REVIEWS

An infinity of Days in the Psychotic Atomik Empire

Norton flexes his literary muscles and takes on an impressive breadth of topics in these gritty, passionate tales. He turns genres inside out, has a hell of an ear for dialogue and knows how to tell a good story.

Dean Monti, author of The Sweep of the Second Hand

Greg Norton's stories resonate with the reader like the rumble of a glass-pack muffler off the hard Chicago streets many of his characters ply. Norton's alter ego, Peter MacNaughton, is one part Philip Marlowe and one part Joe Hill and real as the Hawk in January, no matter what situation he finds himself in. Guns, drugs, the down and out, union activists, and everyday people, Norton brings them all to life with amazing clarity. Great reading!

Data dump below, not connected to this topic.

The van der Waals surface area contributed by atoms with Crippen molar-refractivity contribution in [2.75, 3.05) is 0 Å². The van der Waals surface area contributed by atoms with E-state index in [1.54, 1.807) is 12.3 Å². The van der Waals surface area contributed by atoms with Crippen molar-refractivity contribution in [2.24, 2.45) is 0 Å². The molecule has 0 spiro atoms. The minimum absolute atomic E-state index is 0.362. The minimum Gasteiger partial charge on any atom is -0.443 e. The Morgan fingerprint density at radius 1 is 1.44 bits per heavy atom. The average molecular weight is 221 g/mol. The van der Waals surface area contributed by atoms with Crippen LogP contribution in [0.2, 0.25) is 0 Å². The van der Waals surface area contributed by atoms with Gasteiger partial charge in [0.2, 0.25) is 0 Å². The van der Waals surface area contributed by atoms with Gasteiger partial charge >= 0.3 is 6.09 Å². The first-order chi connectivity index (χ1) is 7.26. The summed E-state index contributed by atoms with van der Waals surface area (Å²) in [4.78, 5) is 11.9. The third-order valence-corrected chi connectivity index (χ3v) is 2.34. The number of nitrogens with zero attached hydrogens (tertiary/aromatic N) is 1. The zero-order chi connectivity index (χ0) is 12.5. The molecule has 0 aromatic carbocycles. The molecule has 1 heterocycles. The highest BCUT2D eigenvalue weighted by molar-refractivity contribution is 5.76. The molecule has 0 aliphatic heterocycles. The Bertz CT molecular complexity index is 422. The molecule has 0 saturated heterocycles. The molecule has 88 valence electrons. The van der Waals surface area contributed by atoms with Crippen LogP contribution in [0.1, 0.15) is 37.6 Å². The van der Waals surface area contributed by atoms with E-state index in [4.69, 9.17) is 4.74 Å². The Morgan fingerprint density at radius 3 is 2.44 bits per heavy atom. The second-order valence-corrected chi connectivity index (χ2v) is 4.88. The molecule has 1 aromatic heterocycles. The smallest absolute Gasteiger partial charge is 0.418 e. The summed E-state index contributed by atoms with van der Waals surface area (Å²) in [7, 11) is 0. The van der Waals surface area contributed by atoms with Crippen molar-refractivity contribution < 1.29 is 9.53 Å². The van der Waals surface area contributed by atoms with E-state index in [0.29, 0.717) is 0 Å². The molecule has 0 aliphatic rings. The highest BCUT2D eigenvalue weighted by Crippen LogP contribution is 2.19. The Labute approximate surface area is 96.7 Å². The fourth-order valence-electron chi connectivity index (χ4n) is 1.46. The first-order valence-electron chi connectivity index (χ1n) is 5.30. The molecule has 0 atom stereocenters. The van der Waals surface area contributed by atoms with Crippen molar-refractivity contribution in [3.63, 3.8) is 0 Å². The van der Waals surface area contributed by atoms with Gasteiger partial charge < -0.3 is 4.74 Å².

Jim Chandler, Editor, Thunder Sandwich, Author, Parallel Blues

Fast-paced and sometimes furious, these linked Chicago stories involve burnt-out radicals, women in flight, workers that get away with things while searching for self-respect. There a few old-style labor battles too, and for once the union rep actually wins an argument with the company guy. It's worth a read in times when even partial victories are hard to come by.

Greg Norton's fiction gives an accurate and vivid portrait of some of the most important currents of rebellion in working-class life. Very few writers today have a clue about this paramount question in American life. His novel There Ain't No Justice, Just Us and some of the stories in this collection, notably "Factory," open a vista of the possibilities of revolt for the working-class majority against the capitalist parasites. They are inspiring.

Tim Hall, Editor, Struggle Magazine

John Crawford, Editor, West End Press